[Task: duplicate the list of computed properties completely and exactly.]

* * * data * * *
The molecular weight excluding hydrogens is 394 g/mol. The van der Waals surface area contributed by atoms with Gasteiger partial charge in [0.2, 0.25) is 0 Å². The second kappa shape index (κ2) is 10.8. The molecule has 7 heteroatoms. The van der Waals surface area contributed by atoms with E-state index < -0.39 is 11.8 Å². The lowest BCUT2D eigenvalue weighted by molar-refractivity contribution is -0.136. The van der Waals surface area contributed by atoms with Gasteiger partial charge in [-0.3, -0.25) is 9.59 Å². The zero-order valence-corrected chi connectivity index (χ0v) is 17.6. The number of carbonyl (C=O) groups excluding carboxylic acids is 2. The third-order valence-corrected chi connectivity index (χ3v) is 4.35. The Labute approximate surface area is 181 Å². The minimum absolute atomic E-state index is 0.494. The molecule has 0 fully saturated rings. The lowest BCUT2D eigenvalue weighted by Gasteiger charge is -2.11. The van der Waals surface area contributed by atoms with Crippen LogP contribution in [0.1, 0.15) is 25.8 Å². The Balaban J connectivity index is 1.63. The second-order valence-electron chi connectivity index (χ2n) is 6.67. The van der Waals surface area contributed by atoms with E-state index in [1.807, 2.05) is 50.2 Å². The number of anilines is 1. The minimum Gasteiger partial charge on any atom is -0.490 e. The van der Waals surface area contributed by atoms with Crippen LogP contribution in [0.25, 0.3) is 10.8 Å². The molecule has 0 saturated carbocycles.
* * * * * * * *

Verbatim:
The molecular weight excluding hydrogens is 394 g/mol. The van der Waals surface area contributed by atoms with Gasteiger partial charge in [0.2, 0.25) is 0 Å². The second kappa shape index (κ2) is 10.8. The molecule has 7 heteroatoms. The van der Waals surface area contributed by atoms with E-state index < -0.39 is 11.8 Å². The lowest BCUT2D eigenvalue weighted by molar-refractivity contribution is -0.136. The van der Waals surface area contributed by atoms with Gasteiger partial charge in [-0.3, -0.25) is 9.59 Å². The zero-order valence-corrected chi connectivity index (χ0v) is 17.6. The number of carbonyl (C=O) groups excluding carboxylic acids is 2. The third-order valence-corrected chi connectivity index (χ3v) is 4.35. The Labute approximate surface area is 181 Å². The minimum absolute atomic E-state index is 0.494. The molecule has 0 fully saturated rings. The lowest BCUT2D eigenvalue weighted by Gasteiger charge is -2.11. The van der Waals surface area contributed by atoms with Crippen LogP contribution in [0.1, 0.15) is 25.8 Å². The Balaban J connectivity index is 1.63. The second-order valence-electron chi connectivity index (χ2n) is 6.67. The van der Waals surface area contributed by atoms with E-state index in [1.807, 2.05) is 50.2 Å². The number of anilines is 1. The minimum Gasteiger partial charge on any atom is -0.490 e. The van der Waals surface area contributed by atoms with Crippen LogP contribution in [0.25, 0.3) is 10.8 Å². The molecule has 0 saturated carbocycles.